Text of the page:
Some of the native corporations have been mismanaged, and there have been constant readjustments of the system, in which Stevens played a role. He kept in constant touch with native leaders and, while not always agreeing with their advocates, always treated them with respect.
He took the lead in obtaining jobs for natives on the North Slope oil fields and in defense contract work.
The result has been a system far superior to that of Indian reservations. The native corporations have mostly invested their income wisely and continue, even as North Slope oil production has tailed off, to provide an income supplement to native shareholders.
This allows natives to choose where they want to live on the spectrum from the native lifestyle, living in the Alaska Bush and participating in subsistence hunting and fishing, to the mainstream lifestyle, living in Anchorage or Wasilla or the Lower 48 and working in jobs of their choosing.
One of the blotches on America's history has been our treatment of aboriginal Americans. Thanks in very large part to Stevens, the Native Claims Act has provided a better life and a wider array of choices for Alaska natives than the reservation system.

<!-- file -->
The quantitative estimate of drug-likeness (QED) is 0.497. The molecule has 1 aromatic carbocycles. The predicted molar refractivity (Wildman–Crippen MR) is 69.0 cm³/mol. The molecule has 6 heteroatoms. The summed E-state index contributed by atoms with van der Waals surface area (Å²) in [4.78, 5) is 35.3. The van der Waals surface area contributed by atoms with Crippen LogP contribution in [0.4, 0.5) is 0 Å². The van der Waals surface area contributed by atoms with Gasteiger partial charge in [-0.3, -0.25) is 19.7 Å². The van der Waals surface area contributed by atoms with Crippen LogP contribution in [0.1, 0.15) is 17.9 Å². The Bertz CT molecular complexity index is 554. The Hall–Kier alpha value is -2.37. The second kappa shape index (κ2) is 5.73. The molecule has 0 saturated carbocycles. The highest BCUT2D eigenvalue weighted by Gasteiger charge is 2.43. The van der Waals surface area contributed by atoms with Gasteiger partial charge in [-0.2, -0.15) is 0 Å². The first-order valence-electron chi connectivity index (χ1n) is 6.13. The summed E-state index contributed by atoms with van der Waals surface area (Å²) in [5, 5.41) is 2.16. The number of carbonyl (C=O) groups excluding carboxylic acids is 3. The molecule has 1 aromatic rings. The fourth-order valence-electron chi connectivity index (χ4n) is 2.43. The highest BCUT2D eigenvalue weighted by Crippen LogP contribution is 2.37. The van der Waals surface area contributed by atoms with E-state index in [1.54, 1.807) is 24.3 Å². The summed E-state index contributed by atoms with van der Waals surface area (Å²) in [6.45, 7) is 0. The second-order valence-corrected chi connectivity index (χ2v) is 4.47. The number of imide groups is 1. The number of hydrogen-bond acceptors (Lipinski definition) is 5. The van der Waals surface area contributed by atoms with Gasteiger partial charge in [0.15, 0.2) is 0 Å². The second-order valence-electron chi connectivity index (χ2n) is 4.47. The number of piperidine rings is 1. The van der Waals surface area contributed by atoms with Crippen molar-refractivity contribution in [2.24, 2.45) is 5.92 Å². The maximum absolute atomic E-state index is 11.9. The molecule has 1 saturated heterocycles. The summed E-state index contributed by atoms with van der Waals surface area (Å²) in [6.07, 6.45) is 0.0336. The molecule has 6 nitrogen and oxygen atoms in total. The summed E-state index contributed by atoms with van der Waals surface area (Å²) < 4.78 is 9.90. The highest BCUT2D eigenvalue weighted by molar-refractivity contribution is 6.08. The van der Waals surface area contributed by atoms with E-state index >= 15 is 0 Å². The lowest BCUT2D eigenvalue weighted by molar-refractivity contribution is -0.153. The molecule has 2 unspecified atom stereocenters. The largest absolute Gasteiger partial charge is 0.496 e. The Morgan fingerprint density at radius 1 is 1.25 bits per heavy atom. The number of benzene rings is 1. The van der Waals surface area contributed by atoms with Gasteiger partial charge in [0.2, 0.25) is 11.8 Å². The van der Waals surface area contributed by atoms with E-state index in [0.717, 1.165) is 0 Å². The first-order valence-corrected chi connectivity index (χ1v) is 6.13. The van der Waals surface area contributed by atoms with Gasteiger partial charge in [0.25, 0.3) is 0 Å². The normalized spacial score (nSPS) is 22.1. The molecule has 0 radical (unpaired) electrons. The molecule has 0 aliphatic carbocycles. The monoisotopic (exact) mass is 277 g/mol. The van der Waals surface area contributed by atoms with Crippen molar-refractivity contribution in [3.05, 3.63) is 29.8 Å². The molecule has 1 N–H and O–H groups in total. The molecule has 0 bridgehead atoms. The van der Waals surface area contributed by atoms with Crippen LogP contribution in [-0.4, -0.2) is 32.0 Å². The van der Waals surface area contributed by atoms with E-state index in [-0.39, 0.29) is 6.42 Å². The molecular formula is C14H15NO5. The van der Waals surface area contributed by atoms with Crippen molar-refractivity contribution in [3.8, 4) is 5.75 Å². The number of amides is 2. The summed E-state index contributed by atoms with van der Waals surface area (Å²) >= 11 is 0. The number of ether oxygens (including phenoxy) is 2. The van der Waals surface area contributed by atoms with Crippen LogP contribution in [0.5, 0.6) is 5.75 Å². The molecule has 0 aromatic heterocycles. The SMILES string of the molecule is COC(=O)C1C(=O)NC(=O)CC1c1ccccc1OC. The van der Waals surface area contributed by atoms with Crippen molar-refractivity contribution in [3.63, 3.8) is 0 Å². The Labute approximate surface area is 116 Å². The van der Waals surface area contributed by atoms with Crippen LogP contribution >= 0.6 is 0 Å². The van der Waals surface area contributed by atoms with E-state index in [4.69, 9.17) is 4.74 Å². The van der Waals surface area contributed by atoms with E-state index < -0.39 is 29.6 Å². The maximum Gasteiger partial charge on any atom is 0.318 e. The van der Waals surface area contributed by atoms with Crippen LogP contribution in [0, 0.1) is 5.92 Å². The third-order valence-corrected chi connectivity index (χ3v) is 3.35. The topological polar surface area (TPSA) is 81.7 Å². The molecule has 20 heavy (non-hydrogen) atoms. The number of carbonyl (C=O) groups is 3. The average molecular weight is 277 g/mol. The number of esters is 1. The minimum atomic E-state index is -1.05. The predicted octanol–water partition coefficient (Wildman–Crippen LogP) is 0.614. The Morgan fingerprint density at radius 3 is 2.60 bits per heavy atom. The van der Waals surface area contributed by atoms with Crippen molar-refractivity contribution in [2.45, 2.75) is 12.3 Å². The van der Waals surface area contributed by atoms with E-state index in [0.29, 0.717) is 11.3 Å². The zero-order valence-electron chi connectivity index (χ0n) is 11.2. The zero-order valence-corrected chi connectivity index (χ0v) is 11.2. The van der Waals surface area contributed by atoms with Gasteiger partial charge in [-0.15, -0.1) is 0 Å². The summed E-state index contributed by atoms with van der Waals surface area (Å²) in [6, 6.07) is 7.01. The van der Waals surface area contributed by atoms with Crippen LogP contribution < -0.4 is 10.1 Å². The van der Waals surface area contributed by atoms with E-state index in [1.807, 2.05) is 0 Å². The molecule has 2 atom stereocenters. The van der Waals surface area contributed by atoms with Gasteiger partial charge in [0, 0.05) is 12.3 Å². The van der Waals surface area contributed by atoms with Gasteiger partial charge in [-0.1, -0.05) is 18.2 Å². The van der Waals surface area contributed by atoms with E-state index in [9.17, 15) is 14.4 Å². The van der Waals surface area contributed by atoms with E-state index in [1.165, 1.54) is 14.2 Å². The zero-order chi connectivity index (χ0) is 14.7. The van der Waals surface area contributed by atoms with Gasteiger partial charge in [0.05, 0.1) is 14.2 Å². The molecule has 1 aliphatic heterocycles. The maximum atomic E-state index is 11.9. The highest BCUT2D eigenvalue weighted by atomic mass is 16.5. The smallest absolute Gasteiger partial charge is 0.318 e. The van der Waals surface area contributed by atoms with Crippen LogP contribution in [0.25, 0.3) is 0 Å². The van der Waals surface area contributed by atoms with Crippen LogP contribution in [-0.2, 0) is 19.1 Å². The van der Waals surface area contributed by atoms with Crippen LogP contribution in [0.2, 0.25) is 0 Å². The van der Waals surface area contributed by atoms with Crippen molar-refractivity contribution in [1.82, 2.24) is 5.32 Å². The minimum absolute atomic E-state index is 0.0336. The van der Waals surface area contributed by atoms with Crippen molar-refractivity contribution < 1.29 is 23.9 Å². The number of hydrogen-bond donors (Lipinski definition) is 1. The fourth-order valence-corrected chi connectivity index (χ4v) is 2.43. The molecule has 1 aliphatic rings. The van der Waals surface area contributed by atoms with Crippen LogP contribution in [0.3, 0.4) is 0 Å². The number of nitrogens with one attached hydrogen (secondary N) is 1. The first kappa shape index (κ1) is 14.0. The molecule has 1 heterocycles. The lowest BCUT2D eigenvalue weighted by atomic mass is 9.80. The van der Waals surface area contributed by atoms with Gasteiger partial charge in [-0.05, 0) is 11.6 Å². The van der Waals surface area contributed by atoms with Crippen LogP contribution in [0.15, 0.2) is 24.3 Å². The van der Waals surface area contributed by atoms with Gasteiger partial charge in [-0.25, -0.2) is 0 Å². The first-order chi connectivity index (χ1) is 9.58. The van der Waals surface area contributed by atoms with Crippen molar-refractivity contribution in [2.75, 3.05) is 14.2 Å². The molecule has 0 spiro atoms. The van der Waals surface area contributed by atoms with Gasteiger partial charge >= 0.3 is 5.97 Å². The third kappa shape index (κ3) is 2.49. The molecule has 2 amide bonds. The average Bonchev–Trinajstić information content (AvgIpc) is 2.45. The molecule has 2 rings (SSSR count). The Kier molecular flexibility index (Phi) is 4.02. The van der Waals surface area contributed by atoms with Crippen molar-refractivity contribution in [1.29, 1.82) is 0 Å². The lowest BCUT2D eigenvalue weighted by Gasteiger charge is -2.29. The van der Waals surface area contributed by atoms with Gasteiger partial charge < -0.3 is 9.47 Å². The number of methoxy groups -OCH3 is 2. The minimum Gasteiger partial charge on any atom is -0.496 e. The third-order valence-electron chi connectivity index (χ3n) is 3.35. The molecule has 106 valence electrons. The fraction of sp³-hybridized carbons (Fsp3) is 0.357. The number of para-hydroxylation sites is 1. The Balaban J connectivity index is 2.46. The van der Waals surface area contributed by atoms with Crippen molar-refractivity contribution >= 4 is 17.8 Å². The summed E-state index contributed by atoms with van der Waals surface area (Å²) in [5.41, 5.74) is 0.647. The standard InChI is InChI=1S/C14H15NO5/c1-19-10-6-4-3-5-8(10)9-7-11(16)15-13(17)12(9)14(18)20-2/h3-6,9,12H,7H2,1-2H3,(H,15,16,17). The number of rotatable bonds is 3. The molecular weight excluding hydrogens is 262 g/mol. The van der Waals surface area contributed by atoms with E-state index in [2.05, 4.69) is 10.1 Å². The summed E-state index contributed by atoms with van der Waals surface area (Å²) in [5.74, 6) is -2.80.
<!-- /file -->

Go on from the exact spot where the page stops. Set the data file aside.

For Stevens, there was not much of a political payoff. Most natives voted for him in the years when he was re-elected almost unanimously, when he didn't need their votes.
In 2008, when he faced a tough opponent and was convicted as a result of prosecutorial misconduct just weeks before the election, most natives voted Democratic, as they usually do. Stevens lost by 3,953 votes.
Rostenkowski and Stevens did not get much political reward for their good work on tax reform and Alaska natives. They just worked hard in what they thought was the public interest. They deserve to be remembered for that.